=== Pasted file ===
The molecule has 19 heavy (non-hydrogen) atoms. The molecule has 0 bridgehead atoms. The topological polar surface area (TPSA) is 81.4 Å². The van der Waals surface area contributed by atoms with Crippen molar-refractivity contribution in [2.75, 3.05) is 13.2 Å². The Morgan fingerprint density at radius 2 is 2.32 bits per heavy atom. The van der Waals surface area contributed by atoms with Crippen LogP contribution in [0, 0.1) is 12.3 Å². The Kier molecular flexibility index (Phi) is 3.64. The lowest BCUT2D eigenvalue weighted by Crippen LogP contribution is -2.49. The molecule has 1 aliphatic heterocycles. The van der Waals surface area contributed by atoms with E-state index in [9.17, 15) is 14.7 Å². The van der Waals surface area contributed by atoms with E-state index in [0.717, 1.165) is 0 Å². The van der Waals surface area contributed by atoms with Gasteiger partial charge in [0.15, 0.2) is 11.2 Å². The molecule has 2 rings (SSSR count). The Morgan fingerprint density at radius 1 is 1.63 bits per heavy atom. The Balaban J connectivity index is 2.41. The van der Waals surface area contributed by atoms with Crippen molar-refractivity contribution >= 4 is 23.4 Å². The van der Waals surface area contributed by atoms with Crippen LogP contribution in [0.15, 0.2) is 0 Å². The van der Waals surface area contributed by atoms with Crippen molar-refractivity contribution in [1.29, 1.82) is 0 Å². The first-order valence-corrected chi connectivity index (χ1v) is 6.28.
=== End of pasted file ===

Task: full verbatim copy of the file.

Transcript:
The molecule has 19 heavy (non-hydrogen) atoms. The molecule has 0 bridgehead atoms. The topological polar surface area (TPSA) is 81.4 Å². The van der Waals surface area contributed by atoms with Crippen molar-refractivity contribution in [2.75, 3.05) is 13.2 Å². The Morgan fingerprint density at radius 2 is 2.32 bits per heavy atom. The van der Waals surface area contributed by atoms with Crippen LogP contribution in [0, 0.1) is 12.3 Å². The Kier molecular flexibility index (Phi) is 3.64. The lowest BCUT2D eigenvalue weighted by Crippen LogP contribution is -2.49. The molecule has 1 aliphatic heterocycles. The van der Waals surface area contributed by atoms with E-state index in [9.17, 15) is 14.7 Å². The van der Waals surface area contributed by atoms with E-state index in [0.717, 1.165) is 0 Å². The van der Waals surface area contributed by atoms with Gasteiger partial charge in [0.15, 0.2) is 11.2 Å². The molecule has 2 rings (SSSR count). The Morgan fingerprint density at radius 1 is 1.63 bits per heavy atom. The Balaban J connectivity index is 2.41. The van der Waals surface area contributed by atoms with Crippen molar-refractivity contribution >= 4 is 23.4 Å². The van der Waals surface area contributed by atoms with Crippen LogP contribution in [0.15, 0.2) is 0 Å². The van der Waals surface area contributed by atoms with Crippen molar-refractivity contribution in [1.29, 1.82) is 0 Å². The first-order valence-corrected chi connectivity index (χ1v) is 6.28.